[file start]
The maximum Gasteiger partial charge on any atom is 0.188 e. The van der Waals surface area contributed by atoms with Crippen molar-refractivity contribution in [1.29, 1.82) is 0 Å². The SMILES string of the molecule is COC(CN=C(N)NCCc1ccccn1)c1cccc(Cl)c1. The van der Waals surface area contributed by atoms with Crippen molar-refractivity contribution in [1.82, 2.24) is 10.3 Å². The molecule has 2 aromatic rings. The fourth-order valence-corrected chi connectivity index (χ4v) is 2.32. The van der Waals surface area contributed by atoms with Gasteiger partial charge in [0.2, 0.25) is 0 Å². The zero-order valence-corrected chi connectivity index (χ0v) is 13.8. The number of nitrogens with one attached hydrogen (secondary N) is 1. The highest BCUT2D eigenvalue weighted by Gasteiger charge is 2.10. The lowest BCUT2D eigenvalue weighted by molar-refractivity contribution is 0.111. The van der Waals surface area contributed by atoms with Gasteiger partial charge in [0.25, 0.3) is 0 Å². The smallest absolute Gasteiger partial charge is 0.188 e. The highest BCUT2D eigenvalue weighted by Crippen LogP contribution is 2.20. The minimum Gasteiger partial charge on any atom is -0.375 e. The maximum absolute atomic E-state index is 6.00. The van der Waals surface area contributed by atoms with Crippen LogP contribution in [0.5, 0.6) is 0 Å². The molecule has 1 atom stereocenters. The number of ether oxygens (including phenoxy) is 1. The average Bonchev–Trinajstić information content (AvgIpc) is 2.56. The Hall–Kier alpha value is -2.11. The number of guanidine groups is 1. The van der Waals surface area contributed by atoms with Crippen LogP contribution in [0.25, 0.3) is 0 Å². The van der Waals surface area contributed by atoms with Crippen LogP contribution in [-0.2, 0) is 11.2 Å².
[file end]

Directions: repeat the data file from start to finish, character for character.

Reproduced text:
The maximum Gasteiger partial charge on any atom is 0.188 e. The van der Waals surface area contributed by atoms with Crippen molar-refractivity contribution in [1.29, 1.82) is 0 Å². The SMILES string of the molecule is COC(CN=C(N)NCCc1ccccn1)c1cccc(Cl)c1. The van der Waals surface area contributed by atoms with Crippen molar-refractivity contribution in [1.82, 2.24) is 10.3 Å². The molecule has 2 aromatic rings. The fourth-order valence-corrected chi connectivity index (χ4v) is 2.32. The van der Waals surface area contributed by atoms with Gasteiger partial charge in [0.2, 0.25) is 0 Å². The zero-order valence-corrected chi connectivity index (χ0v) is 13.8. The number of nitrogens with one attached hydrogen (secondary N) is 1. The highest BCUT2D eigenvalue weighted by Gasteiger charge is 2.10. The lowest BCUT2D eigenvalue weighted by molar-refractivity contribution is 0.111. The van der Waals surface area contributed by atoms with Gasteiger partial charge in [0.25, 0.3) is 0 Å². The smallest absolute Gasteiger partial charge is 0.188 e. The highest BCUT2D eigenvalue weighted by Crippen LogP contribution is 2.20. The minimum Gasteiger partial charge on any atom is -0.375 e. The maximum absolute atomic E-state index is 6.00. The van der Waals surface area contributed by atoms with Crippen LogP contribution in [0.5, 0.6) is 0 Å². The molecule has 1 atom stereocenters. The number of ether oxygens (including phenoxy) is 1. The average Bonchev–Trinajstić information content (AvgIpc) is 2.56. The Hall–Kier alpha value is -2.11. The number of guanidine groups is 1. The van der Waals surface area contributed by atoms with Crippen LogP contribution in [0.25, 0.3) is 0 Å². The van der Waals surface area contributed by atoms with Crippen LogP contribution in [-0.2, 0) is 11.2 Å².